Unless you have been living in a cave, you know that earlier today Mandiant released a report with specific intelligence on the group they designate as APT1. No one has ever released this level of detail about state-sponsored Chinese hackers. Actually, “state-employed” is probably a better term. This is the kind of public report that could have political implications, and we will be discussing it for a long time.

The report is an excellent read, and I highly recommend any infosec professional take the time to read it top to bottom. In information security we often repeat the trope “trust, but verify”. Mandiant has received a fair bit of criticism for pointing fingers at China without revealing supporting information, so this time they laid out their cards with a ton of specifics. They also released a detailed appendix (ZIP file) with specific, actionable data – such as domain names, malware hashes, and known malicious digital certificates.


Seriously – read the entire thing. Do not rely on the executive summary. Do not rely on third-party articles. Do not rely on this blog post.

I can’t express how big a deal it is that Mandiant released this information. In doing so they reduced their ability to track the attackers as APT1 (and possibly other teams) adjust their means and operational security. I suspect all the official PLA hackers will be sitting in an OpSec course next week.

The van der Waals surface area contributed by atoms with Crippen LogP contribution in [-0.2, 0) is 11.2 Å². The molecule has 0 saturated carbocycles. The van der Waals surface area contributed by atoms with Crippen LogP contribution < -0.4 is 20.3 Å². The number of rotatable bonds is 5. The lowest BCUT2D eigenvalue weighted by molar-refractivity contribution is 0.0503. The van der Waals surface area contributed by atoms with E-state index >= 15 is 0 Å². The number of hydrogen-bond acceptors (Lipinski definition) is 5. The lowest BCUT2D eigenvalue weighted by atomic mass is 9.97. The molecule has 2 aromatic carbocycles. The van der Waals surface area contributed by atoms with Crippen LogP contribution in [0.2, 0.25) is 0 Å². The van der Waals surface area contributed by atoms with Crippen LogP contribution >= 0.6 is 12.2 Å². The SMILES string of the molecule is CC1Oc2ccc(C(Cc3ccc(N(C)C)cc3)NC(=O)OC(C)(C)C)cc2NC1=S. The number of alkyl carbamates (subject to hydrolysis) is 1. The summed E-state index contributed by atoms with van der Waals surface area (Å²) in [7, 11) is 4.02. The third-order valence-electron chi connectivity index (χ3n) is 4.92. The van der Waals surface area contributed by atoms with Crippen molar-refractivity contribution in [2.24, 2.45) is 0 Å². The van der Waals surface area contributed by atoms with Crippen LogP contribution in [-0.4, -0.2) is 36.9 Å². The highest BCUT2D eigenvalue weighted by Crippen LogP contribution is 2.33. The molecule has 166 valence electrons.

I’m generally uncomfortable with the current line between intelligence gathering and common defense. I believe more information should be made public so a wider range of organizations can protect themselves. By the same token, this data is Mandiant’s work product, and whatever my personal beliefs, it is their data to share (or not) as they see fit. Mandiant states APT1 is the most prolific of over 20 APT groups they track in China.

In other words, this is big, but just the tip of the iceberg, and we cannot necessarily expect more reports like this on other groups, because each one impacts Mandiant’s operations. That’s the part of this game that sucks: the more information is made public, the less valuable the intelligence to the team that collected it, and the higher the cost (to them) of helping their clients. I hope Mandiant shares more detailed information like this in the future, but we aren’t exactly entitled to it.

Now if it was financed with public funding, that would be a different story. Oh, wait! … (not going there today).

I strongly believe you should read the entire report rather than a summary, so I won’t list highlights. Instead, below are some of the more interesting things I personally got out of the report.

  • The quality of the information collected is excellent and clear. Yes, they have to make some logical jumps, but those are made with correlation from multiple sources, and the alternatives all appear far less likely.
  • The scale of this operation is one of the most damning pieces tying it to the Chinese government. It is extremely unlikely any ad hoc or criminal group could fund this operation and act with such impunity. Especially considering the types of data stolen.